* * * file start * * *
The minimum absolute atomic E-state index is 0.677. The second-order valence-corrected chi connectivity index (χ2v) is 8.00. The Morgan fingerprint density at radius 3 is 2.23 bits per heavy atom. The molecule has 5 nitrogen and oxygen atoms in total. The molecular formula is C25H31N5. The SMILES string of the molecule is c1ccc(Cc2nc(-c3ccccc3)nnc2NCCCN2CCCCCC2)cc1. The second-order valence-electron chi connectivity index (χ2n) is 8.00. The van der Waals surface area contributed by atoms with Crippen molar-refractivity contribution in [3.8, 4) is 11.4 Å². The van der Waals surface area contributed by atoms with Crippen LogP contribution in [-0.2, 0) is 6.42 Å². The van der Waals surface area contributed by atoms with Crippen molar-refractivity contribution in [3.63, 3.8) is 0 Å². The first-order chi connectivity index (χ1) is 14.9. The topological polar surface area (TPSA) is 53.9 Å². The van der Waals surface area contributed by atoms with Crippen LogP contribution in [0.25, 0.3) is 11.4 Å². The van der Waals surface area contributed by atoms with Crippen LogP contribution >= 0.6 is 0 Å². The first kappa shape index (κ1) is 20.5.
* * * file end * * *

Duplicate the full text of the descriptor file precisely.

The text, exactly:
The minimum absolute atomic E-state index is 0.677. The second-order valence-corrected chi connectivity index (χ2v) is 8.00. The Morgan fingerprint density at radius 3 is 2.23 bits per heavy atom. The molecule has 5 nitrogen and oxygen atoms in total. The molecular formula is C25H31N5. The SMILES string of the molecule is c1ccc(Cc2nc(-c3ccccc3)nnc2NCCCN2CCCCCC2)cc1. The second-order valence-electron chi connectivity index (χ2n) is 8.00. The van der Waals surface area contributed by atoms with Crippen molar-refractivity contribution in [3.8, 4) is 11.4 Å². The van der Waals surface area contributed by atoms with Crippen LogP contribution in [-0.2, 0) is 6.42 Å². The van der Waals surface area contributed by atoms with Crippen molar-refractivity contribution in [3.63, 3.8) is 0 Å². The first-order chi connectivity index (χ1) is 14.9. The topological polar surface area (TPSA) is 53.9 Å². The van der Waals surface area contributed by atoms with Crippen LogP contribution in [0.25, 0.3) is 11.4 Å². The van der Waals surface area contributed by atoms with Crippen LogP contribution >= 0.6 is 0 Å². The first kappa shape index (κ1) is 20.5.